There are many different schools of thought in astrology. Strange as it might seem, in the right hands all of them seem to work, even ones that contradict each other. Western Tropical astrology versus Vedic astrology is perhaps the classic illustration – those two systems can’t even agree on where Aries is! I think of myself as a Capricorn, but in Benares I am transformed into a Sagittarian. It’s confusing, but I like to keep the word “versus” out of the discussion as much as possible. Both systems, Western and Vedic, can help people. Both can illuminate the mystery we call human life. Reading an astrological chart is not linear and logical like reading a newspaper or a column of figures. I always despair when someone asks if I can “take a quick glance at their chart.” There is no such thing as “a quick glance.” Deciphering the message of the planets is a lot more like interpreting a dream or a poem – there’s more than one right way to make sense of it, in other words.The last time I had a reading myself, it was actually with a Vedic astrologer. That was intentional. I knew that if I asked an evolutionary astrologer to look at my chart, my ego would get in the way. I’d be too busy “correcting” the person to learn anything. But Vedic – I know almost nothing about it, so I was able to simply listen. It was helpful, so long as I focussed on the plain English of what the astrologer was saying, and ignored the discordant astrological language. Me, a Sagittarian? Mister work-all-the-time Capricorn? Forget about it.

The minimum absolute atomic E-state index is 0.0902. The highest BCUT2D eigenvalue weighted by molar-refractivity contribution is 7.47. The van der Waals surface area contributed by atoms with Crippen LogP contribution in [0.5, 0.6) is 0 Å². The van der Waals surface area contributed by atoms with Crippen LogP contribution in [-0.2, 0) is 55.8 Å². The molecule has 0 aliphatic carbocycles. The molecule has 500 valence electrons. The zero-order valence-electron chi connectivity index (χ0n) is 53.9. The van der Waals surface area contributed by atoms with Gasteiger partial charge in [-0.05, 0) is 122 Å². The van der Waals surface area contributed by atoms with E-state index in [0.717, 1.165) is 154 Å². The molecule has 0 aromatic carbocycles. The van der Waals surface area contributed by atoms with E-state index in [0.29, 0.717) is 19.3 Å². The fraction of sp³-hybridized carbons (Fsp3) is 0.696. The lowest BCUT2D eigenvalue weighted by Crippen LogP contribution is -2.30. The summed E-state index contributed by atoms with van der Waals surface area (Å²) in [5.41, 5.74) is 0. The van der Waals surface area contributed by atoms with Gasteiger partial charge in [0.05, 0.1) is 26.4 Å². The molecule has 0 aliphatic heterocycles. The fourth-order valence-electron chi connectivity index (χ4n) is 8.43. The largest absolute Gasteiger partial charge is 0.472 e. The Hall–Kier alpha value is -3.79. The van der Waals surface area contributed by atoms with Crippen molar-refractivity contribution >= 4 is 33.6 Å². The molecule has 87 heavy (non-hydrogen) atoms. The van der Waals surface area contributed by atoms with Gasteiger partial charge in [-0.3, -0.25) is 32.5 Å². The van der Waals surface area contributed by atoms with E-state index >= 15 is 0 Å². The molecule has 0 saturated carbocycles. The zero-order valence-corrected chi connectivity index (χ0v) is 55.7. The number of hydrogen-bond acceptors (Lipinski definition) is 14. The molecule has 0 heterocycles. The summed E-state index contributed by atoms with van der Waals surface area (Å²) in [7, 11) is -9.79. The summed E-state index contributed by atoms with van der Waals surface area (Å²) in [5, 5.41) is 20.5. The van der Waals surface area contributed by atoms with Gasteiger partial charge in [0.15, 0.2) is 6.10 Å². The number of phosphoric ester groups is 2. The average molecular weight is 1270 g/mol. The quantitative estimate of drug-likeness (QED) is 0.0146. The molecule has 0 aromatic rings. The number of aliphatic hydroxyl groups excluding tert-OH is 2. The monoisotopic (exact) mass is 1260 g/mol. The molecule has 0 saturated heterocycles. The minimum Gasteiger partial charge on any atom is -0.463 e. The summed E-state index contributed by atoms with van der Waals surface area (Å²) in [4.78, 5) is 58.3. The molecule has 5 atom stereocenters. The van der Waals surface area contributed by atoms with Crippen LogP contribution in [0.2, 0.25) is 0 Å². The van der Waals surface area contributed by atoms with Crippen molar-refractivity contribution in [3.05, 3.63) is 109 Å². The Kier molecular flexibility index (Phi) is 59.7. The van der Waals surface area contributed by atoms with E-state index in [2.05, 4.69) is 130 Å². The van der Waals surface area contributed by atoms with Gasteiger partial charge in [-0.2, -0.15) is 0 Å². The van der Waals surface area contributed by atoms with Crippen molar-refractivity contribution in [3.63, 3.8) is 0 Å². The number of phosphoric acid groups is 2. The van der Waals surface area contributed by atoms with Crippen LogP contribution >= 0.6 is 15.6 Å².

Anyway, I am writing all of this because in this newsletter, I am going to jump into one of the bloodiest shark tanks in the whole chaotic, contentious astrological community – the question of which house system to use. There are at least a dozen different ways of laying out the houses of a chart, maybe more. When I was a young astrologer, I tried as many of them as I could find, naturally always using my own chart – and the realities of my own experience – as the acid test. Very little in astrology is ever totally clear cut – again, a chart is more like a dream than a computer manual. But during those early years Placidus houses won the battle for my heart and my mind. I’ve used them ever since, successfully, with thousands upon thousands of clients over the past fifty years. Nowadays, I rarely even consider other systems.That said, I am miles away from being a “house system fundamentalist.” I respect the work of many astrologers who operate in different frameworks. As Robert Hand once quipped, “which is truer, French or German?” Obviously one can lie in either language – or illuminate us all with the nectar of truth. That said, in my old apprenticeship programs and in my current online school, the Forrest Center for Evolutionary Astrology, I do insist on everyone using the Placidus system. That is mainly so that we are all speaking the same language. In those programs, I am narrowly focussed on teaching my own system rather than giving a cross-cultural overview of the wide world of contemporary astrological practice. It’s a trade school, not a university.